An investment LLC operating agreement is commonly used by investors who own a limited liability company (LLC). The operating agreement of an LLC outlines the most important information about the business.

What Is an LLC's Operating Agreement?

An operating agreement isn't required by any state to file as part of the business registration process, but it's helpful to use one when you're forming an LLC. This document is separate from the other paperwork used to legally register a business. This important document serves a similar function to the articles of incorporation that are compiled by the owners of corporations. All members of an LLC will sign the operating agreement, including investment and operating members. After they sign, the document functions as a legal and official contract that binds each member to the terms.

The document also informs the state in which the LLC is operating where it will be conducting its business activities throughout the company's life. An operating agreement serves to protect the limited liability that is one of the benefits of forming this type of business entity.

In the document, you should outline a few key points:

  • How the business will be operated.
  • The operating members' responsibilities and rights.
  • Names of the investment members.
  • Those who will be responsible for managing the business.

An LLC operating agreement serves as a snapshot of the business in its early stages, with information about how it will be operated and governed.

What Happens Without an LLC Operating Agreement?

In some cases, the members of an LLC will choose not to file an operating agreement. This is especially true of LLCs formed to manage or own real estate. However, if you are a member of an LLC and you choose not to file an operating agreement, the state in which your business operates will have laws, terms, and regulations for LLCs that automatically apply to your business.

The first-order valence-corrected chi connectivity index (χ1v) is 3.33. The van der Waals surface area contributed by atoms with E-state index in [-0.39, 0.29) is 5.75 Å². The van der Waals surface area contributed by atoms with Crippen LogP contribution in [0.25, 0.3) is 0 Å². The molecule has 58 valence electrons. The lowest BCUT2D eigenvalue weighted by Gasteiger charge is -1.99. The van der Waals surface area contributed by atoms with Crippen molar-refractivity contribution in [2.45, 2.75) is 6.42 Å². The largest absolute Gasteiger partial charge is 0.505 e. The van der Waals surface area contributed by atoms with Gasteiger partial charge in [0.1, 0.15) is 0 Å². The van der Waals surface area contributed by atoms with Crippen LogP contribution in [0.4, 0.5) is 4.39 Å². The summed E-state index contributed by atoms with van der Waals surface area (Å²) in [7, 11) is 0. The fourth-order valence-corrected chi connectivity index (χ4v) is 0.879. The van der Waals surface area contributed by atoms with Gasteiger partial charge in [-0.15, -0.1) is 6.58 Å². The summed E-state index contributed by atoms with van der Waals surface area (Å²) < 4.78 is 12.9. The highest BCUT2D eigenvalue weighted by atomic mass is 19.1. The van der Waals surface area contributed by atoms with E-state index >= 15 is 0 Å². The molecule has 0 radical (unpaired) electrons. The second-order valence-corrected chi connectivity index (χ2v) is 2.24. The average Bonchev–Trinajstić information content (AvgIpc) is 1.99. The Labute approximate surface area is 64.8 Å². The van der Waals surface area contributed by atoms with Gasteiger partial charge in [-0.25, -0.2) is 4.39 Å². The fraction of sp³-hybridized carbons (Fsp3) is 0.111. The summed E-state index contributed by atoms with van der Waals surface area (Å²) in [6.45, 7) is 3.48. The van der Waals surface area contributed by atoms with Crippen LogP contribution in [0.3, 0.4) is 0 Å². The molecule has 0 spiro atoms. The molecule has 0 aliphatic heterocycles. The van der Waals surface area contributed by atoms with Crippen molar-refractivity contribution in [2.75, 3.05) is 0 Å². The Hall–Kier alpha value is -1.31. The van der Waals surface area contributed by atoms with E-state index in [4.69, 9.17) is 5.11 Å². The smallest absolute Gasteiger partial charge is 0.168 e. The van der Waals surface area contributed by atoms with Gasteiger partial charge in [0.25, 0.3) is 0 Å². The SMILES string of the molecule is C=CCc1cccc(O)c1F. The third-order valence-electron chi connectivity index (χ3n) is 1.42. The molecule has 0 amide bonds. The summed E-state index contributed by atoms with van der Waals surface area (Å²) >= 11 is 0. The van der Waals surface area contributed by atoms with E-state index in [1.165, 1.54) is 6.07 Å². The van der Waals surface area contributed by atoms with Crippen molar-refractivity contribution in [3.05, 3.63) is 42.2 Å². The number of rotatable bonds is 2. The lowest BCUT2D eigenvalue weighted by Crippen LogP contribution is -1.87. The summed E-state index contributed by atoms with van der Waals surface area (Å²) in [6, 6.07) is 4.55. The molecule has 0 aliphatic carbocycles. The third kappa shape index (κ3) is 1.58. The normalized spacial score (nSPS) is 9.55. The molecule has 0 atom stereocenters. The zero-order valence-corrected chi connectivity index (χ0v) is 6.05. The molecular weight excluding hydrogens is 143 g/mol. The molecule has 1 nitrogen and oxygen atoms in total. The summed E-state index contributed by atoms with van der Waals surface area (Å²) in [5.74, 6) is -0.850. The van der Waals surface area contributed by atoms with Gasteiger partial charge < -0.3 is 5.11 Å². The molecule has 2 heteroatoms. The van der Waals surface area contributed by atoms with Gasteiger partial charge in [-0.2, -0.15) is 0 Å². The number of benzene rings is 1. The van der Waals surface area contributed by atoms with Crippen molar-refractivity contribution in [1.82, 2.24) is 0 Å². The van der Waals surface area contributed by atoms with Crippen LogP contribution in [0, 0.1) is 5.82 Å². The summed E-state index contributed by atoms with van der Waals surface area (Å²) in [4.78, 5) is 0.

If you do not have a written operating agreement in place, any state rules for operating LLCs will prevail if any legal action or disputes arise during the course of business. All states have their own statutes that outline LLC laws and govern the operation of these business entities. Some of these laws have been put into place as the result of court rulings, while others become law when legislators propose them and they are subsequently approved.

One of the issues that can arise when the members of an LLC don't file an operating agreement is confusion about what portion of the business is owned by each manager or partner. Failure to use an operating agreement can also cause disputes about what aspects of operating the business are delegated to each member and manager. If a legal issue comes up about profits or ownership, the state could apply percentages of ownership that wouldn't necessarily represent the time or financial investments made by managers, investors, or members.

When you create an operating agreement, you can avoid these issues by including the investment and ownership percentages of each member and manager. If any legal dispute arises, the court will use the document to determine what portion is owned by each individual involved with the business.

What Is an LLC?

An LLC is a type of business formation that provides the benefits of a corporation and the simplified operation of a partnership. Both the investors and the operators of an LLC can serve as owners, called members. All the business losses and profits of an LLC are passed through the business to its members without being subject to taxes. The members report these amounts on their individual tax returns. An operating member of an LLC can receive payment for the services they provide to the business, as well as receive a portion of the profits with the LLC's passive investors.

Investors can receive a set percentage of all profit distributions as outlined in the operating agreement of the LLC. If the business incurs any losses, the document will also state whether the members have to repay those losses, along with information about how they must repay the losses and when payment is due.

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